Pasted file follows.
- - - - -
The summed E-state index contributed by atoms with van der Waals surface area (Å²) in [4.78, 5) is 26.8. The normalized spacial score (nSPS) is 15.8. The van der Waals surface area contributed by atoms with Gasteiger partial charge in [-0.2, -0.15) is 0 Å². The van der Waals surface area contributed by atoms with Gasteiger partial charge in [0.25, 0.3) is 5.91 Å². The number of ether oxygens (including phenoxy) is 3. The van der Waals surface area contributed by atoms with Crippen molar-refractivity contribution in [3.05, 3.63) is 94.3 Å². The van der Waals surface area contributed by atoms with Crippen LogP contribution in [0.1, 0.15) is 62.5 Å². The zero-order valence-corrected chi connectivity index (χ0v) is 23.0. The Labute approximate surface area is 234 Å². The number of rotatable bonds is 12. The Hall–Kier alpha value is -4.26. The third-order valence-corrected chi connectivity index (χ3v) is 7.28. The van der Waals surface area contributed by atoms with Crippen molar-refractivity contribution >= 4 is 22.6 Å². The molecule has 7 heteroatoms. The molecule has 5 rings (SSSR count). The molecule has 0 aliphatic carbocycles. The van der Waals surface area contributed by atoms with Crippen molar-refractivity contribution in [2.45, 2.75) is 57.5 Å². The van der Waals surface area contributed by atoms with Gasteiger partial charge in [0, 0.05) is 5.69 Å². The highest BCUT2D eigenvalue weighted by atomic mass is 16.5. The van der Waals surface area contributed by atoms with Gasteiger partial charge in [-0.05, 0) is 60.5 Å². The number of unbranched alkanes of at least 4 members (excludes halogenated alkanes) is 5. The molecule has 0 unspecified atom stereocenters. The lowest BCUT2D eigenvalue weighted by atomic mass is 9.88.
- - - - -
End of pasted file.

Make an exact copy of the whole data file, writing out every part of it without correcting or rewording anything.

The summed E-state index contributed by atoms with van der Waals surface area (Å²) in [4.78, 5) is 26.8. The normalized spacial score (nSPS) is 15.8. The van der Waals surface area contributed by atoms with Gasteiger partial charge in [-0.2, -0.15) is 0 Å². The van der Waals surface area contributed by atoms with Gasteiger partial charge in [0.25, 0.3) is 5.91 Å². The number of ether oxygens (including phenoxy) is 3. The van der Waals surface area contributed by atoms with Crippen molar-refractivity contribution in [3.05, 3.63) is 94.3 Å². The van der Waals surface area contributed by atoms with Crippen LogP contribution in [0.1, 0.15) is 62.5 Å². The zero-order valence-corrected chi connectivity index (χ0v) is 23.0. The Labute approximate surface area is 234 Å². The number of rotatable bonds is 12. The Hall–Kier alpha value is -4.26. The third-order valence-corrected chi connectivity index (χ3v) is 7.28. The van der Waals surface area contributed by atoms with Crippen molar-refractivity contribution >= 4 is 22.6 Å². The molecule has 7 heteroatoms. The molecule has 5 rings (SSSR count). The molecule has 0 aliphatic carbocycles. The van der Waals surface area contributed by atoms with Crippen molar-refractivity contribution in [2.45, 2.75) is 57.5 Å². The van der Waals surface area contributed by atoms with Gasteiger partial charge in [0, 0.05) is 5.69 Å². The highest BCUT2D eigenvalue weighted by atomic mass is 16.5. The van der Waals surface area contributed by atoms with Gasteiger partial charge in [-0.05, 0) is 60.5 Å². The number of unbranched alkanes of at least 4 members (excludes halogenated alkanes) is 5. The molecule has 0 unspecified atom stereocenters. The lowest BCUT2D eigenvalue weighted by atomic mass is 9.88.